The plot follows the story of a desperate man in debt, who receives a mysterious invitation to play a game in which the contestants gamble their lives on six childhood games, with the winner awarded a prize of 45.6 billion won ($38 million)... while the losers face death.
It's a plot that many have noted is not quite as surreal as it sounds, a reflection of the reality of Korean society today mired in personal debt.
Seoul housing prices top London and New York
In the polished streets of downtown Seoul, one sees endless cards and coupons advertising loans scattered on the ground. Since the outbreak of the pandemic, as the demand for loans in South Korea has exploded, lax lending policies have led to a rapid increase in personal debt.
According to the South Korean Central Bank's "Monetary Credit Policy Report," household debt reached 105% of GDP in the first quarter of this year, equivalent to approximately $1.5 trillion at the end of March, with a major share tied up in home mortgages.
Average home loans are equivalent to 270% of annual income.
One reason behind the debts is the soaring housing prices. In Seoul, home to nearly half of the country's population, housing prices are now among the highest in the world. The price to income ratio (PIR), which weighs the average price of a home to the average annual household income, is 12.04 in Seoul, compared to 8.4 in San Francisco, 8.2 in London and 5.4 in New York.
According to the Korea Real Estate Commission, 42.1% of all home purchases in January 2021 were by young Koreans in their 20s and 30s. For those in their 30s, the average amount borrowed is equivalent to 270% of their annual income.
Playing the stock market
At the same time, the South Korean stock market is booming. The increased demand to buy stocks has led to an increase in other loans such as credit. The ratio for Korean shareholders conducting credit financing, i.e. borrowing from securities companies to secure stock holdings, had reached 21.4 trillion won ($17.7 billion), further increasing the indebtedness of households.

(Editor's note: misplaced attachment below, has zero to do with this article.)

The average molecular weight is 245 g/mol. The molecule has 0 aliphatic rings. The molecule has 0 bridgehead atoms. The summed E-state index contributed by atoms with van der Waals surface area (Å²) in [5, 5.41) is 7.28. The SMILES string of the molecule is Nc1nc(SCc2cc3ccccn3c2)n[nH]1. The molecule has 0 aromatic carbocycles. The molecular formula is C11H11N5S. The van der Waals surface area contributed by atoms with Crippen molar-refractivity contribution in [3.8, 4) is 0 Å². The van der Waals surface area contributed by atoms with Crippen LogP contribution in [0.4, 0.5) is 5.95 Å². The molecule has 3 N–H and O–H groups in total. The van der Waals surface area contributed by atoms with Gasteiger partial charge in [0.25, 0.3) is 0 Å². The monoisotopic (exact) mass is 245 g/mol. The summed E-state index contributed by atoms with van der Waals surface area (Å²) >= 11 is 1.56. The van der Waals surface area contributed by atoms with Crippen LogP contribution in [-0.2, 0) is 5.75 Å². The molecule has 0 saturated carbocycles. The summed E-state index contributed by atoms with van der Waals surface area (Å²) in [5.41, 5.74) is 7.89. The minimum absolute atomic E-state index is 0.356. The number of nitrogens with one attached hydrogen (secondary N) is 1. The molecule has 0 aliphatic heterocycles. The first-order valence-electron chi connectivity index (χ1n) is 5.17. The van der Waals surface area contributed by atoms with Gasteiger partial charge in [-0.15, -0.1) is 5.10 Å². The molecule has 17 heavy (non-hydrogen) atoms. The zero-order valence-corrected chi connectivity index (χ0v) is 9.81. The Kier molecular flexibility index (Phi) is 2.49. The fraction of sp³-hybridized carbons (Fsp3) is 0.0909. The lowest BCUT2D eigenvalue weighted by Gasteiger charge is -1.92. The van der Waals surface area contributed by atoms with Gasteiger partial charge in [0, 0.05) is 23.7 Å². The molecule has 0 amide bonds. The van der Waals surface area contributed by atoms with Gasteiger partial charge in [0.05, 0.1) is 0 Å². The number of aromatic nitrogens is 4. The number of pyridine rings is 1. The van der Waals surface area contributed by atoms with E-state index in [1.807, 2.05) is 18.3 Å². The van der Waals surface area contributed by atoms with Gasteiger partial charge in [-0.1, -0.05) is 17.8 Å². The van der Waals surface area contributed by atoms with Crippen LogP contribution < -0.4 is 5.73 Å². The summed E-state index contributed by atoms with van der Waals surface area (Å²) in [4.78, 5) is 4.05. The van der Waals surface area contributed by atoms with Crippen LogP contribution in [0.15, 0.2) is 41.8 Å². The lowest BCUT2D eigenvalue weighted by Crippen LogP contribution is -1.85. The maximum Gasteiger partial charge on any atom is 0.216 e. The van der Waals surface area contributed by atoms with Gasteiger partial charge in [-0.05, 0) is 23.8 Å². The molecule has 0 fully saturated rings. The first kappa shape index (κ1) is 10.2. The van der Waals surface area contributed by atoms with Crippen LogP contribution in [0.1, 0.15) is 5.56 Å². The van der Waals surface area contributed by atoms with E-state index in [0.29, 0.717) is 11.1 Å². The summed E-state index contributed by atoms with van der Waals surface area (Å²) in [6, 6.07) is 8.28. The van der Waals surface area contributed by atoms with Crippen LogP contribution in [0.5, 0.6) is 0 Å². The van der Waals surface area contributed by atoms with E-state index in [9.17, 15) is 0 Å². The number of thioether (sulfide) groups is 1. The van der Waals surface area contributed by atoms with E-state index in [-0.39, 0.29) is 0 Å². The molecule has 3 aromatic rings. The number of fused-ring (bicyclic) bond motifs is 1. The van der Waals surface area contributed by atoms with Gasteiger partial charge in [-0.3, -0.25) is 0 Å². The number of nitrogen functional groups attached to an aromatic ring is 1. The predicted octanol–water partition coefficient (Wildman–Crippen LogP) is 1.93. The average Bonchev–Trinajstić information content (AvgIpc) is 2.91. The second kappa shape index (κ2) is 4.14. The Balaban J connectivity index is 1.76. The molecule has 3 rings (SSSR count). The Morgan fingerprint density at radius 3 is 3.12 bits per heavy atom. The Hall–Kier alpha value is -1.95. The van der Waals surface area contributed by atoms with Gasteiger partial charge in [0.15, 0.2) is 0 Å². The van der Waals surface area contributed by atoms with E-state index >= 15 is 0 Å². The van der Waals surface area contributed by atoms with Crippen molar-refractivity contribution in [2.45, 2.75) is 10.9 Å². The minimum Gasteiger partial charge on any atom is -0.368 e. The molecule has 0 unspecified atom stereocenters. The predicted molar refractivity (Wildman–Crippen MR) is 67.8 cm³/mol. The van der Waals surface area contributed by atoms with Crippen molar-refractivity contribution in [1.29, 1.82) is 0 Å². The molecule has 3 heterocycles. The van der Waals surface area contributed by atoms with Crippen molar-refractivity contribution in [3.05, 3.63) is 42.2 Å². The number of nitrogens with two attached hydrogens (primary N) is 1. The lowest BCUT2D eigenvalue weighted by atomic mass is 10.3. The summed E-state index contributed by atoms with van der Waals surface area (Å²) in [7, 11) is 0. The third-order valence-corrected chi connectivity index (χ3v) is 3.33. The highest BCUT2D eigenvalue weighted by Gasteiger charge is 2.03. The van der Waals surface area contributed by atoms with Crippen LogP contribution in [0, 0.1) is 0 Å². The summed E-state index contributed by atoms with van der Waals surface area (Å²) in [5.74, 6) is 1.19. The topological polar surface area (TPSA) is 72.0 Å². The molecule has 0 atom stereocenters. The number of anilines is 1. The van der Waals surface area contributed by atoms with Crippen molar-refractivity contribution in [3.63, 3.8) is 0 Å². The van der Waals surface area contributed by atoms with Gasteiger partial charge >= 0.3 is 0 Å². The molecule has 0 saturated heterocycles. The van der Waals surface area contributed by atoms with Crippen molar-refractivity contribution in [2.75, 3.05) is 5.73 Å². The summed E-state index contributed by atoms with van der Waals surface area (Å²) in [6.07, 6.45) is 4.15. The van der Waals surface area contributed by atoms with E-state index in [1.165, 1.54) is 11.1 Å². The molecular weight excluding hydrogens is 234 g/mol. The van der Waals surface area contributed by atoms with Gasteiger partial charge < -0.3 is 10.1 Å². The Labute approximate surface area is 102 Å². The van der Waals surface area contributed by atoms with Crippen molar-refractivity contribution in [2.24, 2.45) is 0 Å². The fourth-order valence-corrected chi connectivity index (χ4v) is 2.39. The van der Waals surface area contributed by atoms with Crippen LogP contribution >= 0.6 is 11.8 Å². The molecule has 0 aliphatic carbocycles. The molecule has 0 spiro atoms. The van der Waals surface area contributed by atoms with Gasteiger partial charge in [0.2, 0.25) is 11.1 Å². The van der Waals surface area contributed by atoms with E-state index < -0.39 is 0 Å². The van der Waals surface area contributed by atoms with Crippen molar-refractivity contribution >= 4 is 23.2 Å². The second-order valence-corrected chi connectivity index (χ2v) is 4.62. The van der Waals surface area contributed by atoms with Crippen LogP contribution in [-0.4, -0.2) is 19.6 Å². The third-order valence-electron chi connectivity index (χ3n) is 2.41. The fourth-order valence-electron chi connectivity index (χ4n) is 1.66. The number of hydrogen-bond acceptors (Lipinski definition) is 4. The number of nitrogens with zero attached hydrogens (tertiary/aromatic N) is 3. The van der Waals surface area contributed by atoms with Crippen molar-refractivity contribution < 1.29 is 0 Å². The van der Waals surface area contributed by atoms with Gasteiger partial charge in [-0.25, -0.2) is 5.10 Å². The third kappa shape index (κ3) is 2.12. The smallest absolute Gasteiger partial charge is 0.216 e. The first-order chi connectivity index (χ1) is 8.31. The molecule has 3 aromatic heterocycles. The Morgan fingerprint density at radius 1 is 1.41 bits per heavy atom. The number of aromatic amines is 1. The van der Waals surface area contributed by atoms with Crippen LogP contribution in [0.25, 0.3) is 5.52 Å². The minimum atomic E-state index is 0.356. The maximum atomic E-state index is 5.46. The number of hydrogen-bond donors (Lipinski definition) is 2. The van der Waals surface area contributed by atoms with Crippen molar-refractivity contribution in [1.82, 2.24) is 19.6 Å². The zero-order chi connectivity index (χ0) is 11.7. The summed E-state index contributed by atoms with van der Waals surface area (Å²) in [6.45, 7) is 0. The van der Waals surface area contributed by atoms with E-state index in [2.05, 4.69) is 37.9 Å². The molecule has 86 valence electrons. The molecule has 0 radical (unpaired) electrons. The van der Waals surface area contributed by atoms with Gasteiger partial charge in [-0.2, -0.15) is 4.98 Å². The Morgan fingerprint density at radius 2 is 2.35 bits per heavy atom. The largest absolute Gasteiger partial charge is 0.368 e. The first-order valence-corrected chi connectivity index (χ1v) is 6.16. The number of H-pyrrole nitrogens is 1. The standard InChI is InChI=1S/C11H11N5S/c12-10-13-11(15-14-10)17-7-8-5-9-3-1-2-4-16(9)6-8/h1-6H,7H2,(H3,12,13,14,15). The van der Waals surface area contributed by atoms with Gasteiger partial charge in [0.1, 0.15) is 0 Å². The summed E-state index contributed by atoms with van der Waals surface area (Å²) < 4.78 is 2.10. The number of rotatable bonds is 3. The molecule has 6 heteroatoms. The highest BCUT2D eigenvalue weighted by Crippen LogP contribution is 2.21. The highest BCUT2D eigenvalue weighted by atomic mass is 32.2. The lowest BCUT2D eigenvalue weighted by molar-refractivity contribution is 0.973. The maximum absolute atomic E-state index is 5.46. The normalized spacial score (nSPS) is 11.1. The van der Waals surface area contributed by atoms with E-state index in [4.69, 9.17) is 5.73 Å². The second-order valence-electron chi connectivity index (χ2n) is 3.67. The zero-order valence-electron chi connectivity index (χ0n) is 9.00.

A 30-year-old Seoul office worker who bought stocks through various forms of borrowing was interviewed by Reuters this year, and said he was "very foolish not to take advantage of the rebound."
In addition to his 100 million won ($84,000) overdraft account, he also took out a 100 million won loan against his house in Seoul, and a 50 million won stock pledge. All of these demands on the stock market have further exacerbated the problem of household debt.
42.1% of all home purchases in January 2021 were by young Koreans in their 20s and 30s
Game of survival
In response to the accumulating financial risks, the Bank of Korea has restricted the release of loans and has announced its first interest rate hike in three years at the end of August.
But experts believe that even if banks cut loans or raise interest rates, those who need money will look for other ways to borrow, often turning to more costly institutions and mechanisms.
This all risks leading to what one can call a "debt trap," one loan piling on top of another. That brings us back to the plot of Squid Game, "Either you live or I do." South Korean society has turned into a game of survival.